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Students revive Formula One race car competition

After years of dormancy and over a decade of absence from an international competition that originated at UH, the students from UH’s chapter of Society of Automotive Engineers are accelerating toward reestablishing the group’s presence on campus and in the collegiate community.   

The group, headed by electrical engineering senior Jeremiah Wennermark and mechanical engineering seniors vice-president Grant Mottershaw and president Jacob Gallery, is building a Formula One-style race car from scratch for the Formula SAE Series competition in Lincoln, Neb., June 15 to 18.

“If UH wants to be a real Tier One university, (it has) to have a Formula SAE team,” Mottershaw said.

According to SAE International’s website, the first ever FSAE competition was held in 1979 on the UH campus. Since that time UH’s SAE chapter has dwindled and its entries into the FSAE over the years have been sparse.

The team has to raise the funds and gather sponsors for the project. Its budget is roughly set around $35,000.

“We are making cold calls, mostly with old companies we interned with, and selling the idea of integrating school into real-life applications and the fact that they get to donate to a tax-deductible non-profit for education,” Wennermark said.

The team purchases certain parts, like the engine and electronics, but must fabricate the car themselves. The team must work together to solve problems and improve design.

More than 30 students make up this year’s FSAE team. The students must work together to design and build a car that succeeds in a multitude of design, fabrication and racing tests.

The students said that while they enjoy learning how to build a Formula One-style race car, it is the experience of team-building and solving problems without clear solutions that will help them seek out jobs after graduation.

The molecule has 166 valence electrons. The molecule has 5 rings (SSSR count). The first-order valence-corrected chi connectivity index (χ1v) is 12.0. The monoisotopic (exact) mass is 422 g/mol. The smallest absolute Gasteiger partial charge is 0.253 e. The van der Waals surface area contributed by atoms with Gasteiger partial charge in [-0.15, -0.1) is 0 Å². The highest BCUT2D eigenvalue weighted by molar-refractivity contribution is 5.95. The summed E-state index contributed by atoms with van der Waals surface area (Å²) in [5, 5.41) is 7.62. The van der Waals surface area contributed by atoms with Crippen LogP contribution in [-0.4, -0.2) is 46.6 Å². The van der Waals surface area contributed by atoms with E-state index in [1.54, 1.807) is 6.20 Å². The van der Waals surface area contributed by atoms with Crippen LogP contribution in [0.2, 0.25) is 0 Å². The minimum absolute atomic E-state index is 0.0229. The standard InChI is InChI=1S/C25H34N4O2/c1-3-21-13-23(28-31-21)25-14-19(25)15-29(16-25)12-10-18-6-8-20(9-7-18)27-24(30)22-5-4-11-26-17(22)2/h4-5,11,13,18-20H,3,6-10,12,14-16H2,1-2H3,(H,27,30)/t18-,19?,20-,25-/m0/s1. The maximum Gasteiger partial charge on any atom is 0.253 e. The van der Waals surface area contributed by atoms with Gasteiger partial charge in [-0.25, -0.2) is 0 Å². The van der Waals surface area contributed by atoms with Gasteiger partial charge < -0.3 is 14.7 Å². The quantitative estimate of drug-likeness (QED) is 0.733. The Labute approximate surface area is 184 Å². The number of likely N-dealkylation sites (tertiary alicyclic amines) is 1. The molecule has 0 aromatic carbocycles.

“Employers like Boeing and Lockheed Martin really want to see participation in this competition on your resume,” Gallery said.

There are some students on the team, such as Wennermark, who have worked as technicians and already have experience in the field. Gallery sees that as an asset.

“UH being a commuter school actually gives us a huge advantage,” Gallery said. “Not just competition-wise but also leadership-wise because you get that experience from students who have worked a little in the field that you can’t get inside the classroom.”

The FSAE competition is part of SAE International’s annual Collegiate Design Series. The competition features entries from universities around the globe and consists of multiple evaluations that must be passed to move on to the final stages.

First, there are static evaluations such as cost, engineering design and presentation. Once a car passes the static assessments it moves on to the dynamic events, which include acceleration, top speed and endurance.

“For me, passing the static event and getting to the dynamic event is all that matters and if we do that, that will probably put us in the top 30 percent,” Gallery said. 

For Gallery, Mottershaw and Wennermark the FSAE car project is not just about doing well at this year’s competition. It’s also about creating excitement and interest for future students to grow and expand SAE at UH.  

Even though the students still have a long way to finish their car, they said they think the way to keep this momentum going for SAE is to get incoming freshmen and sophomores excited about the project and interested in participating. 

“The first couple of years of the engineering program you’re constantly hitting the books,” Wennermark said.  “This is a way to show them that this major can be really exciting and fun.”

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